Some thoughts for my student as she prepares for a competition…

Welcome to the next step of your personal musical journey. You will meet some colleagues who are musically much more mature and experienced than yourself. You will also meet those who are less experienced and mature. You have to be strong enough to be who you are at the moment you perform. You cannot try to please or be like anybody else or your playing will sound insincere, disjointed, and possibly a bit insane.

It has been a joy for me to change my role from one who helps you see the possibilities in your repertoire to that of one who listens to your unique ideas and helps you implement them.  I will always tell you what I think does and doesn’t work and give you ideas for resolving issues. However, it will be up to you to use those ideas creatively and incorporate them into your interpretation.

As you take the next step in speaking with your own musical voice use everything you have learned about music and being human—your whole self. Remember what you learned when you played Mama in The Music Man: that stranger with the suitcase who may be your very last chance. Let the voices interact. Make them sing to and with each other, interrupt, support, echo, argue, console, and more. Record yourself a couple times a week to see if your ideas can be clearly heard.

You need to balance your practice between disciplined nitty gritty work and large scale creative work. When you attack the nitty gritty (even in small sections), don’t forget to play beautifully (even with the metronome). If you merely drill, then drilling is what your final playing will sound like. Remember that you are drilling body, heart, and mind together as a whole.

Half of practice is facing that which we don’t do well and admitting we need to change. Don’t forget the other half though. Be sure you know which things you really do well and give yourself credit. When you record yourself make notes of the good stuff as well as that which needs attention.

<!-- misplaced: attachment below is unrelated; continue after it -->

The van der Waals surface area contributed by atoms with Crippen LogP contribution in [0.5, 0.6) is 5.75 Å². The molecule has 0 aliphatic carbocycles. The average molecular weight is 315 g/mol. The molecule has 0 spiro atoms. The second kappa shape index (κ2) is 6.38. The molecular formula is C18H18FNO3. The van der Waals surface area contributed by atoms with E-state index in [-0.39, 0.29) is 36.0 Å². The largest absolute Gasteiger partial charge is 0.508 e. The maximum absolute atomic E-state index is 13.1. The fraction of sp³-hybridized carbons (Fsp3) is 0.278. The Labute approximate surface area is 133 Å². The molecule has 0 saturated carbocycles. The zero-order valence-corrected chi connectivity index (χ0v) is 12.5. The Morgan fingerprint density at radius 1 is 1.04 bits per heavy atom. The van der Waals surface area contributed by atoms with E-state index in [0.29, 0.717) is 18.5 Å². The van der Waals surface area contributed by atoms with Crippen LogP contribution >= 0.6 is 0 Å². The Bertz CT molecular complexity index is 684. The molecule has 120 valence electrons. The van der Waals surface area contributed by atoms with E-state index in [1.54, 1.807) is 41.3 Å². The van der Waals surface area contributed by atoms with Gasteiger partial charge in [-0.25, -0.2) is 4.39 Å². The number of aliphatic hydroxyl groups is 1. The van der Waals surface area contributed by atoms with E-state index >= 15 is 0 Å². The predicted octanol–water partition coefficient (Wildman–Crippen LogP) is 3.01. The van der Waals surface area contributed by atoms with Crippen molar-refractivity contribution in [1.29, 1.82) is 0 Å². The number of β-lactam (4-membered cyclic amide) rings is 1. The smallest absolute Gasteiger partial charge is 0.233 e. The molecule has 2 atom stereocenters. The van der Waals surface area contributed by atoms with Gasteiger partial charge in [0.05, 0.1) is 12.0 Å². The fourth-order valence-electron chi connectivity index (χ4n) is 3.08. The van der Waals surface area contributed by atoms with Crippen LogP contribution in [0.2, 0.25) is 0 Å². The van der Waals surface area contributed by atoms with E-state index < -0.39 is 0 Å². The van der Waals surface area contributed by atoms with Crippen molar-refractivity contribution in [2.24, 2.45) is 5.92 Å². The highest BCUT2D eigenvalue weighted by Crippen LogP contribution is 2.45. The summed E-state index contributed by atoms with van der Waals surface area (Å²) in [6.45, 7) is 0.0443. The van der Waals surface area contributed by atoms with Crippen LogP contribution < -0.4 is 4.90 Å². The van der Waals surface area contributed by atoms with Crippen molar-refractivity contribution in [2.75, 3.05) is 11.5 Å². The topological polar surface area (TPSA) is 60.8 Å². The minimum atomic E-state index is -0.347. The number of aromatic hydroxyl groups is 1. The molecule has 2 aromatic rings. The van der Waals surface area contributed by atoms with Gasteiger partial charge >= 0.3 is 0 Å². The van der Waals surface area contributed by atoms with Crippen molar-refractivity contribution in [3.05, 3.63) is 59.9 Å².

Don’t forget the role of rhythm in a musical performance. You can voice exquisitely, use fabulous dynamics, incorporate a wide tonal palatte, phrase wonderfully, and have all the fingers in the world but if the meter is incorrect, there are false accents in passagework, or the overall tempo is not steady and logical, your playing will sound heavy, awkward, flat and/or dull.

Take breaks, drink lots of water, and do stretches during your practice hours. Consider alternating between sessions of practice at the piano and sessions away from the piano where you imagine every detail of your performance. If there is a spot you can’t imagine well, spend some extra time on it at the piano because that spot is a guaranteed danger in performance.

Most of all, embrace the solitude, in practice at the piano and away from it, that is a part of every creative person’s life. You need boatloads of time away from others to find your deepest self and connect it to your music. Only then will you receive the insights we know as true creativity. And, don’t be surprised if you are awakened at 3 am with an idea either!


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